Who Else Needs More Mental Focus?

I can’t imagine living in a more distracting time in human history. Hundreds of cable channels, millions of Web sites, and the constant pinging of email and social media all compete for our attention. It’s enough to make anyone A.D.D.

A Businessman Working in the Midst of a Crowd - Photo courtesy of ©iStockphoto.com/urbancow, Image #4776338

Photo courtesy of ©iStockphoto.com/urbancow

But if you are like me, you still have to get real work done.

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A few weeks ago, I had to prepare for a board meeting. I really needed an extended period of time to review the material and prepare my presentation. In doing this, I realized that I go through a similar pattern whenever I need to increase my mental focus and get a lot of work done in a short period of time.

Here are ten tactics I use that may help you:

  1. Block off time on your calendar. I schedule time on my calendar for special projects. Following Jason Fried and David Heinemeier Hansson’s recommendation in Rework, I call this “The Alone Zone.” If some asks if I am available, I reply, “I’m sorry, but I have another commitment at that time.”
  2. Isolate yourself in a quiet place. I try to eliminate all the distractions I can. While I generally practice an “open door policy,” I close my door when I have something important to get done. This signals to my colleagues that I am in project mode.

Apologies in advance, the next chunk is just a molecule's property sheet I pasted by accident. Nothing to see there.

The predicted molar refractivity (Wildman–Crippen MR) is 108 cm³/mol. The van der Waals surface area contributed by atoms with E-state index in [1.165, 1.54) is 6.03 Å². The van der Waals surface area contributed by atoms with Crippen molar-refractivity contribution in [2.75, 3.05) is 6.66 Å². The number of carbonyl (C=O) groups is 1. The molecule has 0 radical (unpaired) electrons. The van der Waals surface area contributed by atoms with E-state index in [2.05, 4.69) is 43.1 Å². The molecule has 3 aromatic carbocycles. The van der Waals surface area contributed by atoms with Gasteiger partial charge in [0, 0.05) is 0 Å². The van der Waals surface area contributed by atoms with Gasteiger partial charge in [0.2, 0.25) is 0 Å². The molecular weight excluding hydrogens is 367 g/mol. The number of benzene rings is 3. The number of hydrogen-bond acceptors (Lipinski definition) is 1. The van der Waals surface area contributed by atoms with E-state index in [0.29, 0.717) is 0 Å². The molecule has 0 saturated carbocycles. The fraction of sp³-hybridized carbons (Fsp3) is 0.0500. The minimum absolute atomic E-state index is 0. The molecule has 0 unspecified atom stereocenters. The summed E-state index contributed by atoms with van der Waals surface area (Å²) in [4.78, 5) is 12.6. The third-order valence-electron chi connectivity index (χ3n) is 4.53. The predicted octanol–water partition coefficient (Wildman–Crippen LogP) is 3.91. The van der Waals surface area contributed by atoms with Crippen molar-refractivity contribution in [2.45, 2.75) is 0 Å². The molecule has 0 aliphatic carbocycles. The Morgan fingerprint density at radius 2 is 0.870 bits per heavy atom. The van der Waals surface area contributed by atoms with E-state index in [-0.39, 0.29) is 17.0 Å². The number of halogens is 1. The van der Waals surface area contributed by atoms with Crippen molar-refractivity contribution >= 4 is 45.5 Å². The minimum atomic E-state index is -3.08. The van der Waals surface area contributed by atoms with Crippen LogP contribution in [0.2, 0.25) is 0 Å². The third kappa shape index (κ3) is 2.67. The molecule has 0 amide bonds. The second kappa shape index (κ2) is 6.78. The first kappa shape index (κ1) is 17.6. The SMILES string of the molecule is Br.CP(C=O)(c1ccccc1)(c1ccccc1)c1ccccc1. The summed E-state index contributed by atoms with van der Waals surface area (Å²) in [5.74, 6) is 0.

3. Turn the room temperature down. If the room gets too warm, I get sleepy and lose my edge. As a result, I intentionally turn the thermostat down to 69°. After years of testing, I have noticed that this is the temperature at which I am the most productive.
  4. Get comfortable. When I need to get a lot done, I dress comfortably. For me that usually means jeans and a loose shirt. Even in the office, I kick off my shoes. I don’t want anything constricting my blood flow or distracting me.
  5. Take email and social media software offline. When you are constantly checking email and social media, you can fool yourself into thinking you are working. Therefore, I take my email software offline. I also shut down HootSuite, my Twitter client. I do leave my browser open, because I have to use it for research.
  6. Put on music that helps facilitates concentration. Certain music really helps me concentrate. When I wrote my first book, I created a playlist of instrumental music that moved me. Listening to it became a powerful ritual. It got me into the writing zone quickly and made me more productive. It still works for me today.
  7. Drink caffeine in moderation. Various studies have shown that caffeine can have a positive effect on your mental focus, provided you consume it in moderation. Personally, I do better with a product like AdvoCare’s Spark. In addition to caffeine, “the neuroactive amino acids … help increase your mental focus and alertness by supporting your brain’s ability to receive and send messages to and from the nervous system.”
  8. Avoid high glycemic carbohydrates. Nothing makes me sleepy faster than foods containing white flour and sugar. Breads are the absolutely the worst. Low glycemic carbs—darker vegetables, for example—are fine, because the sugars are released slowly. But high glycemic ones spike my blood sugar, and then I get sleepy.
  9. Set mini-goals. I try to focus on one project until I am done. If it’s a big project, I break it into smaller goals. This usually means something I can finish in three hours or less. I personally get a rush from accomplishing a task and checking it off my to-do list.
  10. Set a timer and take predetermined breaks. I am competitive by nature. If I set a timer on my iPhone and determine in advance how much time I will spend on a task. I will work hard to beat the clock. Not everyone is like this, but it works great for me.